August 29 – September 1 , 2021, Dagstuhl Seminar 21352

Higher-Order Graph Models: From Theoretical Foundations to Machine Learning


Tina Eliassi-Rad (Northeastern University – Boston, US)
Vito Latora (Queen Mary University of London, GB)
Martin Rosvall (University of Umeå, SE)
Ingo Scholtes (Universität Würzburg, DE)

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Jutka Gasiorowski for administrative matters

Michael Gerke for scientific matters

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Graph and network models are a cornerstone of data science and machine learning applications in computer science, social sciences, humanities, and life sciences. Most state-of-the-art network analysis and graph-based learning techniques build on simple graph abstractions, where nodes represent a system's elements, and links represent dyadic interactions, relations, or dependencies between those elements. This mathematical formalism has proven useful for reasoning about, for example, the centrality of nodes, the evolution and control of dynamical processes, and the community or cluster structure in complex systems.

While the advantages of graph models of relational data are undisputed, we often have access to rich data with multiple types of higher-order, inherently non-dyadic interactions that simple graphs cannot represent in a meaningful way. Important examples include relational data on actors in social systems who engage in group collaborations, time-stamped interaction data giving rise to chronologically ordered sequences of (dyadic) links, sequential data such as user clickstreams, mobility trajectories or citation paths with sequences of traversed nodes, and data on networked systems with multiple types or layers of connectivity. Over the past years, researchers have shown that the presence of such higher-order interactions can fundamentally influence our understanding of complex networked systems. They can change our notion of the importance of nodes captured by centrality measures, affect the detection of cluster and community structures in graphs, and influence dynamical processes like diffusion or epidemic spreading, as well as associated control or containment strategies in non-trivial ways.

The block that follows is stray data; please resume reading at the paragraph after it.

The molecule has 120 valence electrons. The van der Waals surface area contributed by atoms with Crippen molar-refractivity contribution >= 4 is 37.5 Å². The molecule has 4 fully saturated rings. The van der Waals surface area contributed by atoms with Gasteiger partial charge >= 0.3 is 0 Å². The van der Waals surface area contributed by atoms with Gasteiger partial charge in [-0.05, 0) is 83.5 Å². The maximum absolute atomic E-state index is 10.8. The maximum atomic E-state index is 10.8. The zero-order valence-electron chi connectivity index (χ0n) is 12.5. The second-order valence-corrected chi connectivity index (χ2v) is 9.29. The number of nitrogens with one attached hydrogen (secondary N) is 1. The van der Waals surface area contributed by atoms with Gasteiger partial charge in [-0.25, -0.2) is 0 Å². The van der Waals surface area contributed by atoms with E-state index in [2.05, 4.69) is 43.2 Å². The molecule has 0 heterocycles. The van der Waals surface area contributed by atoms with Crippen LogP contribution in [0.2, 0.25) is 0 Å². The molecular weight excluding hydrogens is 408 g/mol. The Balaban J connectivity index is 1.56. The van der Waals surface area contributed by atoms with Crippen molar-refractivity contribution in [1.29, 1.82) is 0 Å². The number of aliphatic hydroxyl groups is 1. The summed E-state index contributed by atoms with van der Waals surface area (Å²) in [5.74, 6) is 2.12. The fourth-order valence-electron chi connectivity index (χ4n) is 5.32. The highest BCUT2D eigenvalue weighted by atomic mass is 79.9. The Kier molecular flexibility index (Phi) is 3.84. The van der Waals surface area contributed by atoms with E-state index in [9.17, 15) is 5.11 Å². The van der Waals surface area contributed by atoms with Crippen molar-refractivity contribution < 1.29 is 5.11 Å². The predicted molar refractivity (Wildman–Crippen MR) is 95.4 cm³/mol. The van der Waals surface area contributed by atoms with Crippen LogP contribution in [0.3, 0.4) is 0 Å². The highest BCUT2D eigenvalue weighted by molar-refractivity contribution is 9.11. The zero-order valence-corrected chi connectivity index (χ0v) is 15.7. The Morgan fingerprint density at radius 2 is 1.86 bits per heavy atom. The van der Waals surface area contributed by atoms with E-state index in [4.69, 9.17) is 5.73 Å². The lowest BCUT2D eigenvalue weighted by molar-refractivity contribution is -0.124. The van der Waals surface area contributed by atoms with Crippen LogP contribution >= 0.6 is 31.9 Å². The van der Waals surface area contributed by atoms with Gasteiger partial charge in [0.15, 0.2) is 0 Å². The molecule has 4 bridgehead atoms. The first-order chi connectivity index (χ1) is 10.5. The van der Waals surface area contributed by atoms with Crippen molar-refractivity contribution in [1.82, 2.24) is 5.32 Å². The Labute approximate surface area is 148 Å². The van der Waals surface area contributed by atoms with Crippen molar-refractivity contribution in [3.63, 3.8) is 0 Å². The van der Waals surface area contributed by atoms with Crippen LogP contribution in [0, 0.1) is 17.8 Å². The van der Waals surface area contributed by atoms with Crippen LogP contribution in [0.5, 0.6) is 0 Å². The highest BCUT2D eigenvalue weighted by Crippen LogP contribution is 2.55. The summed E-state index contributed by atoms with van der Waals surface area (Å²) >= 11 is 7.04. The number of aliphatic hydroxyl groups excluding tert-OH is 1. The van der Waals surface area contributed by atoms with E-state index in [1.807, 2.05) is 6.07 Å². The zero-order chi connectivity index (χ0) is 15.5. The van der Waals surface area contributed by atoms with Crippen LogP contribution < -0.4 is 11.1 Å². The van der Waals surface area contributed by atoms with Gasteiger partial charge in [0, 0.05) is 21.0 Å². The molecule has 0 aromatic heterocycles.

To address this important challenge, researchers in topological data analysis, network science, machine learning, and physics recently started to generalize network analysis to higher-order graph models that capture more than dyadic relations. Over the past few years, this research community has developed a rich portfolio of higher-order network models and representations. Exemplary modelling approaches successfully use hypergraphs, simplicial network models, high-dimensional De Bruijn graphs, higher-, variable-, and multi-order Markov chains, as well as multi-layer and multiplex networks. These modelling approaches address the same fundamental limitation of graph models, namely that we cannot understand the structure and dynamics of complex systems by decomposing direct and indirect interactions between elements into a set of dyadic relations with a single type. However, the similarities and differences between these different modelling approaches, and the machine learning techniques derived from them, are poorly understood.

Addressing this gap, this Dagstuhl Seminar aims to improve our understanding of the strengths, weaknesses, commonalities, and differences of these different approaches along with their resulting computational challenges. Bringing together key researchers from different communities, the seminar aims to form a common foundation for the developing graph mining and machine learning techniques that use recent advances in the study of higher-order graph models. We specifically aim to develop a common language and a shared research platform that fosters progress in data analytics and machine learning for data with complex relational structure.

Motivation text license
  Creative Commons BY 3.0 DE
  Tina Eliassi-Rad, Vito Latora, Martin Rosvall, and Ingo Scholtes


  • Data Structures And Algorithms
  • Machine Learning
  • Social And Information Networks


  • Topological data analysis
  • (social) network analysis
  • Graph theory
  • Statistical relational learning
  • Graph mining


In the series Dagstuhl Reports each Dagstuhl Seminar and Dagstuhl Perspectives Workshop is documented. The seminar organizers, in cooperation with the collector, prepare a report that includes contributions from the participants' talks together with a summary of the seminar.


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Furthermore, a comprehensive peer-reviewed collection of research papers can be published in the series Dagstuhl Follow-Ups.

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